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The Honolulu Advertiser
Posted on: Wednesday, March 22, 2006

Ethanol market riding on HECO plant

By Loren Moreno
Advertiser Staff Writer

WHAT IS ETHANOL?

An alcohol-based alternative fuel, ethanol is commonly produced by fermenting and condensing starch crops such as barley, corn, sugar cane and wheat into simple sugars. Ethanol is normally blended with other fuels, such as gasoline or diesel, to increase fuel efficiency.

Hawaiian Electric Co. will use an ethanol-naphtha blend in its new plant and possibly an ethanol-diesel blend in its existing diesel-fired electricity generating units. Naphtha is the cleanest-burning fossil fuel available to HECO.

Local ethanol will likely be produced using locally grown sugar cane, sorghum or imported molasses.

Source: U.S. Department of Energy and Hawaiian Electric Co.

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Some lawmakers are excited about the possible creation of a local ethanol market after Hawaiian Electric Co. announced yesterday that it plans to use the renewable fuel in its new 110-megawatt generating plant in Campbell Industrial Park.

State Sen. Kalani English, D-6th (E. Maui, Moloka'i, Lana'i), said HECO's initiative will create a "large and instant market for ethanol" in the state.

"I think it's a big step for Hawai'i in moving toward renewable energy," English said.

HECO announced yesterday that it wants to use locally produced ethanol blended with naphtha in the $130-million generating plant, which will begin operating in 2009. It will become the first plant in Hawai'i to use this renewable fuel, officials said yesterday.

"Our goal is to replace imported fossil fuels with local agricultural energy as much as possible," said T. Michael May, president and chief executive officer of HECO, at a press conference on the University of Hawai'i-Manoa campus yesterday.

However, HECO faces several challenges.

For instance, no local company currently produces ethanol and no farmers grow sorghum one of the main crops that would be used to create ethanol, said Daniel KenKnight, of O'ahu Ethanol Corp. His company plans to build a plant here in hopes of capitalizing on the growing interest in ethanol in the state, including an effort to blend ethanol with gasoline.

The use of ethanol will also depend on the level of interest generated to produce the fuel and logistical challenges like receiving, storing, blending and burning ethanol, May said.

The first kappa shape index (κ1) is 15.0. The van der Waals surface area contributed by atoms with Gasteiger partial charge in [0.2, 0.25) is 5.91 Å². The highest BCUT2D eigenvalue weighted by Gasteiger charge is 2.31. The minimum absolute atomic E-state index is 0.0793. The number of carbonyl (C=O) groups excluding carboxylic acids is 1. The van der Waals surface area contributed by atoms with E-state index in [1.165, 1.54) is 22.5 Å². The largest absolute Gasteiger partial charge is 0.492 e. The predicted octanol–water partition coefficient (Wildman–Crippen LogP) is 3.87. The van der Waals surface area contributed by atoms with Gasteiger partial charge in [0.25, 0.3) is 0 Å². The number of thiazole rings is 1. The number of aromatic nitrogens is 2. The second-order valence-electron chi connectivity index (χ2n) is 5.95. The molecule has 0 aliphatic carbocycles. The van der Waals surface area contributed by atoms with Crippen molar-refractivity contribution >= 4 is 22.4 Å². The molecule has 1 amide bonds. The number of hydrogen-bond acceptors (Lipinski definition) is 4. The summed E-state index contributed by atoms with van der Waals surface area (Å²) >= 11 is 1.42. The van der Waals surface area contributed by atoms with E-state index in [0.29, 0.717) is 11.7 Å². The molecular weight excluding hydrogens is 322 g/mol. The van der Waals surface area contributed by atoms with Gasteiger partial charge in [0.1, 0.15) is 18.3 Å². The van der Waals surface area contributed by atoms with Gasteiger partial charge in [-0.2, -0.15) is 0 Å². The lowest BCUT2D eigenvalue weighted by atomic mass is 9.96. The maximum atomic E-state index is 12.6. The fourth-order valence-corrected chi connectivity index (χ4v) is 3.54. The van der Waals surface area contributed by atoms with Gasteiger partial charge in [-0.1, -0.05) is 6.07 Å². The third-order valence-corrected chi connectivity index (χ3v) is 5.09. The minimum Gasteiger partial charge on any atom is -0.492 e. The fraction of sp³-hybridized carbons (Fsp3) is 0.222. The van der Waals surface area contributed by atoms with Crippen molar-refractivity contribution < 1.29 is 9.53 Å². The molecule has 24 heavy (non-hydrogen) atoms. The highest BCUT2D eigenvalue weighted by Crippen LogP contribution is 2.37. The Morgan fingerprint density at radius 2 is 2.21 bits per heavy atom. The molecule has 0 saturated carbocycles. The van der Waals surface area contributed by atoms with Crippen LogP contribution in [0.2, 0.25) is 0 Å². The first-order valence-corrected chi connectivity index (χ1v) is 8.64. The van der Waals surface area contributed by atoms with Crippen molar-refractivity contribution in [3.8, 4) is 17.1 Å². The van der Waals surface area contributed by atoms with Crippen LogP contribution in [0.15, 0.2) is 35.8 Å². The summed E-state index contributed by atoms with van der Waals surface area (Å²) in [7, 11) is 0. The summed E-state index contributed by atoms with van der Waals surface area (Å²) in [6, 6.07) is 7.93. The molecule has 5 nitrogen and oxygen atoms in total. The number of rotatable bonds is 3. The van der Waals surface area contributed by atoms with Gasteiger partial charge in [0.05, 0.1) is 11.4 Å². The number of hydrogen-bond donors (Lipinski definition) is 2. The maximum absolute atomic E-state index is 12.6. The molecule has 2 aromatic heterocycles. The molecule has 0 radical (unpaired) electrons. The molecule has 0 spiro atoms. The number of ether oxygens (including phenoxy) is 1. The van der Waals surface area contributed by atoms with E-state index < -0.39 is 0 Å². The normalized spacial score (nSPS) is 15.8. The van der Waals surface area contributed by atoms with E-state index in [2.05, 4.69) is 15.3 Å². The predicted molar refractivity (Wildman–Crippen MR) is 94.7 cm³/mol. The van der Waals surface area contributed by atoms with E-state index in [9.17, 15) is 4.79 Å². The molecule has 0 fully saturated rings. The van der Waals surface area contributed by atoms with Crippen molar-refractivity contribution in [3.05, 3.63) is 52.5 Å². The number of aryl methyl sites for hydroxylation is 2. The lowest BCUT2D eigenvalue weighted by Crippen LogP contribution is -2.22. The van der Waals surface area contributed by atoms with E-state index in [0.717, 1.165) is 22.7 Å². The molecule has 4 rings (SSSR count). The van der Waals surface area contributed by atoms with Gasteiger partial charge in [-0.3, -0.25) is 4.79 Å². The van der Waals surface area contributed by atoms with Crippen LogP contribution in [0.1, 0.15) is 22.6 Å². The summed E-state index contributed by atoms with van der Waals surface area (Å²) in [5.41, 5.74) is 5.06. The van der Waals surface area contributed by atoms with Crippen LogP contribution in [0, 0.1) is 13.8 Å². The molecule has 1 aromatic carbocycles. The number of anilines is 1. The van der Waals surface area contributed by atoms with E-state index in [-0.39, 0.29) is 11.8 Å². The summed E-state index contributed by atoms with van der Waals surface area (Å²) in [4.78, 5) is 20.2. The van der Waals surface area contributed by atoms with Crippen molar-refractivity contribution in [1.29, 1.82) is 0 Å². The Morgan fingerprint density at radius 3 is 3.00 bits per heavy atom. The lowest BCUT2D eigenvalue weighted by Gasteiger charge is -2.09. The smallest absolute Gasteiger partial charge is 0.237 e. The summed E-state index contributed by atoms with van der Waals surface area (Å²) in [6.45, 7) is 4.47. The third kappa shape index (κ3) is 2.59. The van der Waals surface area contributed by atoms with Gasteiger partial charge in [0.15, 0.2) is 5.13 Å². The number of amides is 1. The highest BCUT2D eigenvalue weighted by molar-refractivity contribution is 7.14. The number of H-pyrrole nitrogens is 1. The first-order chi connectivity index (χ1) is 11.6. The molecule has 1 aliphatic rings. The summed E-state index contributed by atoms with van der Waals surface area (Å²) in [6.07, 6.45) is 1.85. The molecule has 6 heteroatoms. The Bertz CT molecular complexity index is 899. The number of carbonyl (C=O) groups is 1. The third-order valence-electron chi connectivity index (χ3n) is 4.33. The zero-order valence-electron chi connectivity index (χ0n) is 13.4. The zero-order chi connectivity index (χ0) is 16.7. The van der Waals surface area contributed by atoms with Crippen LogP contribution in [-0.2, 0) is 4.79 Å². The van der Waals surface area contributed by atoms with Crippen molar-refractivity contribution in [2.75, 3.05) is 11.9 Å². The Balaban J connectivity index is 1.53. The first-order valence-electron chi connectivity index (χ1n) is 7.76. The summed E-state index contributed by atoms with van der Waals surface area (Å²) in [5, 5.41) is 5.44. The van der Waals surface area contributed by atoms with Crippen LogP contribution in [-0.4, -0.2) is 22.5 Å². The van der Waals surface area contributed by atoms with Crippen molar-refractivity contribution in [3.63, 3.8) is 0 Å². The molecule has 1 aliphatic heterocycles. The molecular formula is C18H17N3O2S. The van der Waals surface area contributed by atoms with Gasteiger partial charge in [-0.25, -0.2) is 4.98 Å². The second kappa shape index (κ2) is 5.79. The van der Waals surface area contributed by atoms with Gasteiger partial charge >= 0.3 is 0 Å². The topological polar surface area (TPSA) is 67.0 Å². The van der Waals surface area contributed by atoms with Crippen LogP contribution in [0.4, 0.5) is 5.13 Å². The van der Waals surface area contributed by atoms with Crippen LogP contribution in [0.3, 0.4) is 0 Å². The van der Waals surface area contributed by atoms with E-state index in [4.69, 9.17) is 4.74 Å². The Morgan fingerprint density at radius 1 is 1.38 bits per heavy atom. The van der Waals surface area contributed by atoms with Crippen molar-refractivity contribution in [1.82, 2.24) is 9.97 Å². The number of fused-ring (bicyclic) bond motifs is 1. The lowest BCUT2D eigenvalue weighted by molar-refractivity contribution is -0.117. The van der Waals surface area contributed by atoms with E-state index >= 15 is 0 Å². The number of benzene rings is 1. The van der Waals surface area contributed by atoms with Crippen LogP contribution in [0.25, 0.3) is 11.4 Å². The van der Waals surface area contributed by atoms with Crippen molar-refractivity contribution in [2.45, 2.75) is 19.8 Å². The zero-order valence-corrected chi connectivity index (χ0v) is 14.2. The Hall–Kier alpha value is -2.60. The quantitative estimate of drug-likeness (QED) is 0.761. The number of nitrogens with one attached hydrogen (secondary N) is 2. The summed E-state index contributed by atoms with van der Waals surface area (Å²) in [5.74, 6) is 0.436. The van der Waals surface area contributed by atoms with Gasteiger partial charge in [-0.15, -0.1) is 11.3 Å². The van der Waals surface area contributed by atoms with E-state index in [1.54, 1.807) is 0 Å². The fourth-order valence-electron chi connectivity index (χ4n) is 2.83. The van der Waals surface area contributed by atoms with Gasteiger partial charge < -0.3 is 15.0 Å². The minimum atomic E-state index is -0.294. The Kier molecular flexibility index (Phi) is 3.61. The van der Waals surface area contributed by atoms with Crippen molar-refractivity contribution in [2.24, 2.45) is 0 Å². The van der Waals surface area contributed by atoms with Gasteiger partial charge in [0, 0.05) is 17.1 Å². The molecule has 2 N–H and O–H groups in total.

Jeff Mikulina, director of the Sierra Club Hawai'i Chapter, said while he supports HECO's suggestion that it would use ethanol, the utility has not committed to using it.

"There are a whole bunch of caveats that they offer," Mikulina said. "We'd like to hear a full commitment."

May said he hopes the HECO initiative will jump-start the ethanol industry in Hawai'i and encourage the local production of ethanol. About six local companies have expressed interest in producing the fuel, including O'ahu Ethanol Corp., he said.

"Ethanol represents a very clear opportunity to grow a significant portion of our own fuel and to break the stranglehold imported fuels have on our state," May said.

If this project is successful, ethanol blends could also be used in other HECO power plants, May said.

HECO has said that the cost of building the plant will likely be passed on to consumers, but May said the use of ethanol could result in lower electricity bills in the long run.

"Hopefully as we look at the economics, it will prove to be a benefit to us," he said.

HECO's announcement comes as the governor and state lawmakers are pushing to reduce Hawai'i's dependence on fossil fuels. The utility is already under a state mandate to have 20 percent of the energy produced be from a renewable source by 2009.

Gov. Linda Lingle said yesterday that HECO is taking a "positive and proactive approach" to decreasing the state's dependence on fossil fuels, but she would "continue to watch it real closely."

"It will certainly help create that market for biofuels, for ethanol, so I think it's a very good development," she said.

The Hawai'i Energy Reliability Committee, composed of business leaders committed to ensuring Hawai'i's reliable energy future, called HECO's plan a "historic and much-needed step," in a statement yesterday.

HECO's plans should also help the utility to reach its 20 percent renewable mandate, May said. Currently 8 percent of the energy HECO produces is from a renewable source such as wind or other biofuels. The addition of ethanol should "contribute significantly" to helping HECO reach its 20 percent goal, he said.

Local ethanol production companies will also be challenged with finding local growers of ethanol crop such as sorghum and sugar cane, said KenKnight.

Potentially unused agricultural lands, like the closing Del Monte farm in Kunia, could be used as farms for ethanol crops, he said.

Until a significant local crop is produced, KenKnight said his company would use imported molasses to manufacture ethanol.

O'ahu Ethanol Corp. plans a 15 million gallons-a-year ethanol production plant in Campbell Industrial Park near the new HECO plant, said KenKnight. He expects the plant to be operating in April 2007.

Reach Loren Moreno at lmoreno@honoluluadvertiser.com.